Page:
February 10, 2017 report
Researchers use artificial neural network to simulate a quantum many-body system
One of the difficult challenges facing physicists today is coming up with a way to simulate quantum many-body systems, i.e., showing all the states that exist in a given system, such as a chunk of matter. Such systems grow complicated quickly—a group of just 100 quantum particles, for example, could have as many as 1035 spin states. Even the most powerful modern computers very quickly become overwhelmed trying to depict such systems. In this new effort, the researchers took a different approach—instead of attempting to calculate every possible state, they used a neural network to generalize the entire system.
The pair began by noting that the system used to defeat a Go world champion last year might be modified in a way that could simulate a many-body system. They created a simplified version of the same type of neural network and programed it to simulate the wave function of a multi-body system (by using a set of weights and just one layer of hidden biases). They then followed up by getting the neural network to figure out the ground state of a system. To see how well their system worked, they ran comparisons with problems that have already been solved and report that their system was better than those that rely on a brute-force approach.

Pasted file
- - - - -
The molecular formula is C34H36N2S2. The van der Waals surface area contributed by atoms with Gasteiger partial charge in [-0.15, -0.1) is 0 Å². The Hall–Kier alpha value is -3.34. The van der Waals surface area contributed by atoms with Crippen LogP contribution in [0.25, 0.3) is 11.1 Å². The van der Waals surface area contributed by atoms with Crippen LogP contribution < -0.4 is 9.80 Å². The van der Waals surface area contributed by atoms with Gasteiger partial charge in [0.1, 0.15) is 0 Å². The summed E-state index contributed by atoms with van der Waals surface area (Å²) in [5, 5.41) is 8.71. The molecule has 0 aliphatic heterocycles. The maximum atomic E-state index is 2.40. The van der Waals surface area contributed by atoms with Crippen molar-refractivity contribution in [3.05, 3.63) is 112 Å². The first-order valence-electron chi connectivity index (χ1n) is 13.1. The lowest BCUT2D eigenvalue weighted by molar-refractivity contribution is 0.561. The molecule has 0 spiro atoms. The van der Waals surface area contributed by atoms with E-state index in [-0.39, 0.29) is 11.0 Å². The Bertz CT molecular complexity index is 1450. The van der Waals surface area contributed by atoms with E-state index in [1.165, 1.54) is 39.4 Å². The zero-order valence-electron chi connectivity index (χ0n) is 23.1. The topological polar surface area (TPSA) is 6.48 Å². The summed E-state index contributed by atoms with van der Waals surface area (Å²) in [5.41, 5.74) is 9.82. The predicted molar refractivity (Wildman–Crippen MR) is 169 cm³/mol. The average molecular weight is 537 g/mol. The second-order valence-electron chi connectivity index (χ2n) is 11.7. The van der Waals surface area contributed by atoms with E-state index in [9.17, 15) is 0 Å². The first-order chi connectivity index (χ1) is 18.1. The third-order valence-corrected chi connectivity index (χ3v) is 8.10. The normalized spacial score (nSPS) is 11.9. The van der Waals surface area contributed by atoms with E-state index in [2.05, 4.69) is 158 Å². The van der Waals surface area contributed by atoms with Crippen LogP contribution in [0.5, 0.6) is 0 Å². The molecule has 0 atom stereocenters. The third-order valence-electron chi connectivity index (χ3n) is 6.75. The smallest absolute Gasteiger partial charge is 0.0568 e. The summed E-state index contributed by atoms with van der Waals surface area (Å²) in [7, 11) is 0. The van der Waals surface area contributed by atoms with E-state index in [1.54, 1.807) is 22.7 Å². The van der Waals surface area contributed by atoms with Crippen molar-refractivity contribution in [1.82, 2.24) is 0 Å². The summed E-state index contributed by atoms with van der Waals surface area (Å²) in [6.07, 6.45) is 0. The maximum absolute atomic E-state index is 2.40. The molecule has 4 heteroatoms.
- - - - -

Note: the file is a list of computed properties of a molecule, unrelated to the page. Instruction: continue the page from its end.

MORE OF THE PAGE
The system was a proof-of-concept rather than an actual tool for use by physicists, but it demonstrates what is possible—large efforts, as Hush notes, that involve more hidden biases and weights could result in a tool with groundbreaking applications.
The challenge posed by the many-body problem in quantum physics originates from the difficulty of describing the nontrivial correlations encoded in the exponential complexity of the many-body wave function. Here we demonstrate that systematic machine learning of the wave function can reduce this complexity to a tractable computational form for some notable cases of physical interest. We introduce a variational representation of quantum states based on artificial neural networks with a variable number of hidden neurons. A reinforcement-learning scheme we demonstrate is capable of both finding the ground state and describing the unitary time evolution of complex interacting quantum systems. Our approach achieves high accuracy in describing prototypical interacting spins models in one and two dimensions.
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